- US stocks finished the day down on Tuesday, as the tech-heavy Nasdaq 100 index led the Dow Jones and S&P 500 indices.
- Investors likely have their eyes on tonight’s US presidential debate, as President Donald Trump squares off with former Vice President Joe Biden.
- Negotiations for additional fiscal stimulus to help combat the economic decline spurred by the COVID-19 pandemic continued on Tuesday, with House Speaker Nancy Pelosi talking with Treasury Secretary Steve Mnuchin.
- Negotiations between the two are set to continue on Wednesday.
- Watch major indexes update live here.
US stocks finished the day lower on Tuesday, with the tech-heavy Nasdaq 100, the Dow Jones, and S&P 500 indices all sliding into the close.
Investors have their eyes on tonight’s US presidential debate, as President Donald Trump squares off with Democratic nominee Joe Biden for the first time ever.
The heightened politics heading into the November election have reduced investors’ hope that Congress will pass an additional stimulus package.
But that hasn’t stopped House Democrats from proposing a new COVID-19 relief package worth $US2.2 trillion. It would restore the $US600 weekly unemployment benefit and has many measures designed to appeal to Republicans, including aid to the airline industry.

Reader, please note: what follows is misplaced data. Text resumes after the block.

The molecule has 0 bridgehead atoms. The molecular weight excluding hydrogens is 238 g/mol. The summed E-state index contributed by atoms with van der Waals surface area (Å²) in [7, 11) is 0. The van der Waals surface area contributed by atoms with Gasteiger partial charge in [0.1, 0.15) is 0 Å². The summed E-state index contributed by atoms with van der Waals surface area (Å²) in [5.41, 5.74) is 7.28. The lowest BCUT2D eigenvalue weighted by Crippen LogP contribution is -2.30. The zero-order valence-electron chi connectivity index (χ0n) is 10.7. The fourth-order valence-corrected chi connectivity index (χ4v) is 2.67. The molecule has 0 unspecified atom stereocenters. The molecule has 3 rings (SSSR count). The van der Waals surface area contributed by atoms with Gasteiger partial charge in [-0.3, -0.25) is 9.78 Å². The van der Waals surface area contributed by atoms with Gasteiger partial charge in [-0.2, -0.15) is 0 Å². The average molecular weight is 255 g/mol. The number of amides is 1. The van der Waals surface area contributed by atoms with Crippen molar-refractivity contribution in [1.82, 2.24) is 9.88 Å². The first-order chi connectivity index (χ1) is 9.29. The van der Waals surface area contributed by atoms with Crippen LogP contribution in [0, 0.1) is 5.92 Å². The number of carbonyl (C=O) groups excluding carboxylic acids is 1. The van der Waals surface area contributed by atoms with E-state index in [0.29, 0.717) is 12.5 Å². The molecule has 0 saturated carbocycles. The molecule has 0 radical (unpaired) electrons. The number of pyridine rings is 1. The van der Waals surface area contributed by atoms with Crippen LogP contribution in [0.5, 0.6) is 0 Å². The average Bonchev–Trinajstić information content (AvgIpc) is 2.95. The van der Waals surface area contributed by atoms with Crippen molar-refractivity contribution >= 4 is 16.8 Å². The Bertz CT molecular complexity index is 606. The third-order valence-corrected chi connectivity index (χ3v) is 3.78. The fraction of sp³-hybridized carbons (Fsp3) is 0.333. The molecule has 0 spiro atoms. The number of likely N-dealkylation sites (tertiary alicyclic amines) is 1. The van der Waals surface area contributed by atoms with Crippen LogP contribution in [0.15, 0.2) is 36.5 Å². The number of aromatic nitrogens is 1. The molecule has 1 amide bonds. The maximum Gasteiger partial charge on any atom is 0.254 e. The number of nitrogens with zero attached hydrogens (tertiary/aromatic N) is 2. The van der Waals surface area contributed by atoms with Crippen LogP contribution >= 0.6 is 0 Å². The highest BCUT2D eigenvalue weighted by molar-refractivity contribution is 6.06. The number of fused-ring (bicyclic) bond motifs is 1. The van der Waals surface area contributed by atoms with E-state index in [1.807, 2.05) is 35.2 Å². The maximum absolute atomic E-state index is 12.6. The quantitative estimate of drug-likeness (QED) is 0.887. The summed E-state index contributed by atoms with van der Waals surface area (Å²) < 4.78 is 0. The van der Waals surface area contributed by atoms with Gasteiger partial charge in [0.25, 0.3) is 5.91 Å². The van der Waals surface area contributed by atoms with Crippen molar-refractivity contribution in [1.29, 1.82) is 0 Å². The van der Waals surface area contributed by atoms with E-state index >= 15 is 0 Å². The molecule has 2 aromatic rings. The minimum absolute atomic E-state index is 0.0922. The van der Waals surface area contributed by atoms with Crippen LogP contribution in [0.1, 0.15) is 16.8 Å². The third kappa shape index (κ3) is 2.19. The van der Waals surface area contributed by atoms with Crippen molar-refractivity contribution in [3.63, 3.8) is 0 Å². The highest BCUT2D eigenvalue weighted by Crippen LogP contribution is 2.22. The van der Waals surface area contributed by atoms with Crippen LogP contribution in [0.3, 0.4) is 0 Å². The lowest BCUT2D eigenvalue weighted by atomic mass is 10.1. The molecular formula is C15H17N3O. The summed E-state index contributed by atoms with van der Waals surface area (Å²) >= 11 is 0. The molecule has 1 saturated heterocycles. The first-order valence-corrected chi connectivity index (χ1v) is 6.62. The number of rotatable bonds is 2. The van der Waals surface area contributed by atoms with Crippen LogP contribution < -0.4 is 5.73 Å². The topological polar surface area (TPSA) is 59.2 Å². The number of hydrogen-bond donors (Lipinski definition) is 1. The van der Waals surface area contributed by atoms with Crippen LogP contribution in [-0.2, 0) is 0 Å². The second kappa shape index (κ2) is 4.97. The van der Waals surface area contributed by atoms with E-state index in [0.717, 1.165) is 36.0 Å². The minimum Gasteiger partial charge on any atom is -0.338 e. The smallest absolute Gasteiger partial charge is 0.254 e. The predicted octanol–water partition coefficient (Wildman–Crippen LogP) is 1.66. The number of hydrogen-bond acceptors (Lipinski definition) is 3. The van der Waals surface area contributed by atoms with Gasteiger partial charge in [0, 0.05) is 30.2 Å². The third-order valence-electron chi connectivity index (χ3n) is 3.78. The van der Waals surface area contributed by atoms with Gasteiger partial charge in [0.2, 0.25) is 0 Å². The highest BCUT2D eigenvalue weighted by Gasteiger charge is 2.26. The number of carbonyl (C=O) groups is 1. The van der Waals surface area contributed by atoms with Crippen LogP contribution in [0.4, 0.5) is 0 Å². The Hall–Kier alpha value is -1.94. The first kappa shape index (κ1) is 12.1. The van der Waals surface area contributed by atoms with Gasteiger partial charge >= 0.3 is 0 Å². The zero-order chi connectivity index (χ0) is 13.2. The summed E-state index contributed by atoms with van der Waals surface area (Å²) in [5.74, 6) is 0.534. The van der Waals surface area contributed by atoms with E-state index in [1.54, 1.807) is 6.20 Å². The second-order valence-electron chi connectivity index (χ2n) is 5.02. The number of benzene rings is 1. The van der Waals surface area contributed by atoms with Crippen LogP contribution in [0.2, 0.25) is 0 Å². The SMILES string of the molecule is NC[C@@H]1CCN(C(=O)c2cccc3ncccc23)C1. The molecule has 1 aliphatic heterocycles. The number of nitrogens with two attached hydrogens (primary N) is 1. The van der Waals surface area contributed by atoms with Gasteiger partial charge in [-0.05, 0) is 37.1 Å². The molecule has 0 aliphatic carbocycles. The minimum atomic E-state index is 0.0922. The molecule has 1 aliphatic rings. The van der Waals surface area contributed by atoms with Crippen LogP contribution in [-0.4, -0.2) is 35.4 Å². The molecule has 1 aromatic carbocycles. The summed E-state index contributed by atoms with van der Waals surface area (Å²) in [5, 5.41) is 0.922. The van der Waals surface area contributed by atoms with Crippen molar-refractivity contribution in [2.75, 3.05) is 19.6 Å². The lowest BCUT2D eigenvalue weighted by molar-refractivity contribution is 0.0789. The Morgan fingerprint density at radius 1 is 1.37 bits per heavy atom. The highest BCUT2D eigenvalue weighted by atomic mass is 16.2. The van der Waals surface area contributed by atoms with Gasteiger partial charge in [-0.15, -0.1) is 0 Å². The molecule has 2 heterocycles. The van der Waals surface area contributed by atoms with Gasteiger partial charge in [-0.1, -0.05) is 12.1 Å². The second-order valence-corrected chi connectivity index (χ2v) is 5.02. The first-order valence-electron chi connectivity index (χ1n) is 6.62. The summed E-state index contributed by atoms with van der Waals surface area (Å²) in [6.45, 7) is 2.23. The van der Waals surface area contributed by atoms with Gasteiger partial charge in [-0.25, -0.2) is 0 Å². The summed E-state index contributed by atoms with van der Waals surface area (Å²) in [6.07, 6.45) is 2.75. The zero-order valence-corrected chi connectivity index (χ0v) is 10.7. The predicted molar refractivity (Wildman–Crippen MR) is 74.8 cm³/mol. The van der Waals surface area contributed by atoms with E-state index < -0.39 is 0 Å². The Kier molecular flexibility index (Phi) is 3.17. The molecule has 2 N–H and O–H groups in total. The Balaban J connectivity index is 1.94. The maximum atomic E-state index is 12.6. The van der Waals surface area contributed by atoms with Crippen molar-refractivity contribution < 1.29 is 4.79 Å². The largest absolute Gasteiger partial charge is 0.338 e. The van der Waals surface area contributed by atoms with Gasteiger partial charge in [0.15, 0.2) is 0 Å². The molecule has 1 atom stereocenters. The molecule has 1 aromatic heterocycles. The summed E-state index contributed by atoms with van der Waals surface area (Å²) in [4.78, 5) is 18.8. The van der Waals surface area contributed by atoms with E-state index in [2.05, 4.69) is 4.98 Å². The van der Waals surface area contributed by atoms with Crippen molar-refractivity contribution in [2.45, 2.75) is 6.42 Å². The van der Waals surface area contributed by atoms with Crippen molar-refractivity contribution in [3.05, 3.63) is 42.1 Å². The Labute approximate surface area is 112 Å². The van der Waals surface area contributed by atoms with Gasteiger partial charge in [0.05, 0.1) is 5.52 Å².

House Speaker Nancy Pelosi and Treasury Secretary Steven Mnuchin discussed the stimulus package on Tuesday during a nearly one-hour phone call. Negotiations are set to continue on Wednesday.
Here’s where US indexes stood soon after the 4:00 p.m. market close on Tuesday:
- S&P 500:3,335.38, down 0.48%
- Dow Jones industrial average: 27,451.81, down 0.48% (132 points)
- Nasdaq composite:11,085.25, down 0.29%
Consumer confidence posted the biggest spike in 17 years as consumers start to bounce back from the economic decline caused by the COVID-19 pandemic.
JPMorgan agreed to pay the largest-ever penalty to the CFTC of $US920 million and admit wrongdoing in order to resolve a criminal investigation into “spoof” trades spanning an eight-year period.
According to UBS, investors can expect the presidential debate to produce little policy substance, though it could matter which candidate is thought to be the winner.
“Perceptions of performance and whether candidates were able to change the views of floating voters does make a difference,” UBS said.
The economist Mohamed El-Erian said on Monday that investors shouldn’t hold out hope for additional stimulus from Congress or the Federal Reserve.
Goldman Sachs said that a Democratic sweep in November would be “modestly positive” for US corporate earnings.
Oil prices slid as investors questioned if demand will sharply bounce back from the COVID-19 pandemic. West Texas Intermediate crude fell as much as 5.32%, to $US38.41 per barrel. Brent crude, oil’s international benchmark, fell 4.87%, to $US40.43 per barrel, at intraday lows.
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